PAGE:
Now, nearly 20 years later, his wife is no longer with us and he and I talk once a month or so. My Dad now lives in Scotland and I don’t see either of them very often. They’re a part of my life but mainly from afar and we see each other when we can, mainly sticking to catching up on the phone when we have news or it feels like it’s been too long.
I’ve been estranged from my mother for years now and despite so much water under the bridge, I hold no ill feeling towards her. I just wish things had been done differently. I shouldn’t have been led to believe that someone else was my biological dad for so long.
When all is said and done though, I’ve grown up with people around me who love me. I know that everything has always been done with my best interests at heart and I really do believe that in these situations there is no right answer. You have to do what works for your family at the time.
Now, I have a lot of different parts to my family life. My family tree is all over the place. And I know I’ll never have all the different people in my family in the same room at the same time. But, would I change it? No. All of the people in my life have helped make me who I am.
As I’ve been told so many times before, the things we go through in life are character building and without going through them we wouldn’t be us. And so, if I’d grown up with a stereotypical, biological mum and dad and siblings – with none of the divorces, remarriages, half this or step that then I simply wouldn’t be me.
It’s taken a long time, but I’m pretty happy being me, even with all the baggage that comes with it! Sometimes you have to just accept things, know that everything happens for a reason and get on with life. That’s where I’ve been for quite some time now. Families come in all shapes and sizes – and this one is mine.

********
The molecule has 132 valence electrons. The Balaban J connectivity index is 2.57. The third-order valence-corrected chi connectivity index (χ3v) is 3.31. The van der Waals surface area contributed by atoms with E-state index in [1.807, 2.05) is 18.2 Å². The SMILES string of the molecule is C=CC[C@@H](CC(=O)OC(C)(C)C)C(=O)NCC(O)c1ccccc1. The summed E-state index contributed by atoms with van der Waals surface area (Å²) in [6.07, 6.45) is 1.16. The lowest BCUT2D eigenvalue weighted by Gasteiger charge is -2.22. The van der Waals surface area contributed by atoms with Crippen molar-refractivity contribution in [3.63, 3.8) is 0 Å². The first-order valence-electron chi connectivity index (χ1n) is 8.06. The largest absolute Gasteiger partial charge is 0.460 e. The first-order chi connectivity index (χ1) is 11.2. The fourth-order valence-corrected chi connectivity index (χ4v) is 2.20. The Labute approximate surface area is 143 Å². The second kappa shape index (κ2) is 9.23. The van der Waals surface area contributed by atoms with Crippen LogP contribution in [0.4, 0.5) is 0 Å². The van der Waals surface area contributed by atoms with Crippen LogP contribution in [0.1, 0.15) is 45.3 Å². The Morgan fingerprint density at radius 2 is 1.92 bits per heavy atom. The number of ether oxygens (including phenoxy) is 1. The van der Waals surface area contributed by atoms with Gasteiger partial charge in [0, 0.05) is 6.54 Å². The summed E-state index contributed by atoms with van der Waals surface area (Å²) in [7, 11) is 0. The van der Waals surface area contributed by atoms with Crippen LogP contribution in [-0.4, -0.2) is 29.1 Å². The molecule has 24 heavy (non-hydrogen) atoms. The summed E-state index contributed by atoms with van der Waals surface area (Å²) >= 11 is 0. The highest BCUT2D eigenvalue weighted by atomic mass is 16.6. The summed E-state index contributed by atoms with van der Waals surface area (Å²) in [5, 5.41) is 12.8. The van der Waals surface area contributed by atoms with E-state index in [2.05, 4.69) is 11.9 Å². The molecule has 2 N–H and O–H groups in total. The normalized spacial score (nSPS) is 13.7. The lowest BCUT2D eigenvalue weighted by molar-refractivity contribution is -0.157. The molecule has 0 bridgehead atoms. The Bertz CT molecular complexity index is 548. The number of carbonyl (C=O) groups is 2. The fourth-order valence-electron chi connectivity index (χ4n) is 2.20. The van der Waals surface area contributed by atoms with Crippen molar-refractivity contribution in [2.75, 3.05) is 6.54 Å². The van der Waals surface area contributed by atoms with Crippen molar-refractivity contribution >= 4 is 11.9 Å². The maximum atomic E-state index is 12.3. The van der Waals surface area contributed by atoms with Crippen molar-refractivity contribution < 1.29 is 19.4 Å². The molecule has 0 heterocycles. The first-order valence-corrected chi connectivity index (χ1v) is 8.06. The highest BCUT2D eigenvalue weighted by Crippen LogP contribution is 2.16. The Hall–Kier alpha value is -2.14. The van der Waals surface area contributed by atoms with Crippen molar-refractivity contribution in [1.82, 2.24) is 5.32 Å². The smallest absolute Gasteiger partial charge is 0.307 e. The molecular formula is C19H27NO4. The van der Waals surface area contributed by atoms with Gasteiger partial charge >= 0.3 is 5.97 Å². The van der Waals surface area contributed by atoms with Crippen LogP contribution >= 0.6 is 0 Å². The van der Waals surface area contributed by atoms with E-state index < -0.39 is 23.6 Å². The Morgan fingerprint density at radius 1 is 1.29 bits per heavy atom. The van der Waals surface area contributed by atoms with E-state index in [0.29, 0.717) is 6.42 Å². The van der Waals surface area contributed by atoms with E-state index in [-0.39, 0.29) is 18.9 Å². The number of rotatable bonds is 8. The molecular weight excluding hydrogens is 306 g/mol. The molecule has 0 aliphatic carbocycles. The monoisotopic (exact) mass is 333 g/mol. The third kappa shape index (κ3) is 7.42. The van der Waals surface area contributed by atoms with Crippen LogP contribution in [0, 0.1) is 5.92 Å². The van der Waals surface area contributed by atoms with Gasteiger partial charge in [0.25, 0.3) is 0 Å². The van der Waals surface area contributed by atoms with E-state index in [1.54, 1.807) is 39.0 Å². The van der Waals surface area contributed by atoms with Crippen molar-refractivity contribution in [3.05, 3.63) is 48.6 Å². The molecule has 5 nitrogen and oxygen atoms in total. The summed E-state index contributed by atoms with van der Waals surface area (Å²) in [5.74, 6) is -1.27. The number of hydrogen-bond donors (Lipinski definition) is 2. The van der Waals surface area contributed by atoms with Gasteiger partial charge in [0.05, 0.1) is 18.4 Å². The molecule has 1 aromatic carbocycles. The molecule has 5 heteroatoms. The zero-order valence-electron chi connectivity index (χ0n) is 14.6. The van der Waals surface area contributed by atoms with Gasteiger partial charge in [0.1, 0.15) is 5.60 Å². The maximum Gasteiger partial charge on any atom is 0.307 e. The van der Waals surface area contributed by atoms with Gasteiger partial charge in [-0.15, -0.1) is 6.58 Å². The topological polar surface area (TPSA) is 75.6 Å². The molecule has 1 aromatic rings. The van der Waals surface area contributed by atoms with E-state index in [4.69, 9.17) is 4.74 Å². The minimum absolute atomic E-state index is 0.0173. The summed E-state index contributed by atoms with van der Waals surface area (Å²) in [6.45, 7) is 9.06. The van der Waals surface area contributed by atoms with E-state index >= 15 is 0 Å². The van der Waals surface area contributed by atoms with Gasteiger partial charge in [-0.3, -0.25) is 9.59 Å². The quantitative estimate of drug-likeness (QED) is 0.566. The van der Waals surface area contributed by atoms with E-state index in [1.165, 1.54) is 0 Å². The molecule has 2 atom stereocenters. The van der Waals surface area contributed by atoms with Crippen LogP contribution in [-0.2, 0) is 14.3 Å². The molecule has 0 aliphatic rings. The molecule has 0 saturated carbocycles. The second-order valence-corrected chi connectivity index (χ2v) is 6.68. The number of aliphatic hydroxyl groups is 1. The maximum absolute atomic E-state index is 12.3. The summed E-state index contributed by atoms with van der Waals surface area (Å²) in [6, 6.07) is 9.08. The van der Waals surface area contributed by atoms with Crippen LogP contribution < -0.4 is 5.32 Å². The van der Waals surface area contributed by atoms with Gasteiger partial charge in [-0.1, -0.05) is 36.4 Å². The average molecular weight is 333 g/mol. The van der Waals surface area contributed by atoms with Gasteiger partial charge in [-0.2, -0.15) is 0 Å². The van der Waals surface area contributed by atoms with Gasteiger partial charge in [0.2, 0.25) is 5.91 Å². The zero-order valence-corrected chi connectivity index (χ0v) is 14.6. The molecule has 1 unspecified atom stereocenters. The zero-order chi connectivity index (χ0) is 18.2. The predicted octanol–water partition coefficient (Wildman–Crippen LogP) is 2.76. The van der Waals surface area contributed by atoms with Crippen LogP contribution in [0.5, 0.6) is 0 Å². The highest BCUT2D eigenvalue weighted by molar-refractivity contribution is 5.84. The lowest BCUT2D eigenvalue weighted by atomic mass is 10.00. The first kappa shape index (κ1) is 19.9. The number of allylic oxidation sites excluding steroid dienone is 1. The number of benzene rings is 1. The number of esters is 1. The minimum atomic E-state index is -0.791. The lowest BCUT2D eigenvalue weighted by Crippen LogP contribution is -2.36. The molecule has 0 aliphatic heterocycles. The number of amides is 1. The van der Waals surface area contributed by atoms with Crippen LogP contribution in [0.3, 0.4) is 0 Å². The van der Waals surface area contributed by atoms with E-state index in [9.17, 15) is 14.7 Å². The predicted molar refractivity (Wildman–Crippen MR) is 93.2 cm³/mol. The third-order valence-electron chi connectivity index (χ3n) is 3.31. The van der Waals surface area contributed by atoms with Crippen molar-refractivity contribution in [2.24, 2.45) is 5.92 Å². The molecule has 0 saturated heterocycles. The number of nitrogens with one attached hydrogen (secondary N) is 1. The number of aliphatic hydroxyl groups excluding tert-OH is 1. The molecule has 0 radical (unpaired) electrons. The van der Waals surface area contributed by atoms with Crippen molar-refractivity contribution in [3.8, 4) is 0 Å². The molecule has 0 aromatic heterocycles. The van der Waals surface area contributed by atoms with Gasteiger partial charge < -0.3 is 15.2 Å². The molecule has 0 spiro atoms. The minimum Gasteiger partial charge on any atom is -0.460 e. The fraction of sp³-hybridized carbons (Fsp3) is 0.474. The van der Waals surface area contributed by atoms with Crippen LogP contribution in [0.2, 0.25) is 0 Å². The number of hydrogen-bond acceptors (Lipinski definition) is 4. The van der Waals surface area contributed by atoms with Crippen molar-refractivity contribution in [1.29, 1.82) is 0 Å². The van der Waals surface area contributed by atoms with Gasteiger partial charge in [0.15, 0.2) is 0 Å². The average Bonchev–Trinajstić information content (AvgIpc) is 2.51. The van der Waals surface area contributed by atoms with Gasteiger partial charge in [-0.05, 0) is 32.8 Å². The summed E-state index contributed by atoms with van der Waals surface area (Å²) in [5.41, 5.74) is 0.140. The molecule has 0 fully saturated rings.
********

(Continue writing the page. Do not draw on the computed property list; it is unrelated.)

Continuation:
4 thoughts on “Finding Out My Dad Wasn’t My Biological Father”
How interesting to read about your family. I fell out with my mother when she left my dad and gave me the choice, my dad or her. I chose my dad. Parents shouldn’t make their children choose things like that whether they’re 16 or 6.
You are right, anyone can father a child but it takes real commitment and sacrifice to be a Dad. My fella isn’t my eldest girls dad and we haven’t kept it from her, mostly because her biological dad was in her life until she was about 4 years old, he chose not to be soon after her 5th birthday. My fella is a dad to my girl and he’s the only dad she cares about. You are right families come in all shapes and sizes.
I’m 50 and have spent the last few years researching my family tree and getting my ancestry DNA done. Having spent several years chasing my Mum’s family lines, it has just dawned on me that there are no DNA matches with my Dad’s side. I have several close ‘cousins’ whose trees bear no relation to mine. The only conclusion: My Dad is not my biological father! My research, which seems more urgent now, leads me to a local name and a girl that my brother (!) knew at school. My parents are both dead, her parents also. Should I try to contact her and blow her world apart, too? The thing is, my Dad is my Dad, was always my Dad, and will forever be, MY Dad. Nothing can change that, for all the same reasons you state. Many, many years of love, support and sacrifice. I don’t know if he knew. If he did, he hid it REALLY well. I don’t need another father, but I would like to know about the biology. And I may have a long-lost sister…..
I read your story and I felt so much comfort as your story is quite similar to mine. Even to the part where you found your Dad in Somerset where I lived and played out my own experience. Thank you for sharing, your words of wisdom at the end show me that it’s possible to heal with a positive outlook despite the hurt you went through.
Thanks for taking the time to comment Ava. Quite often I write things, unsure whether anyone will ever read them, but finding the process cathartic all the same. Hearing that others have found some solace in my words makes me thankful that I clicked publish. I hope you’re able to heal too x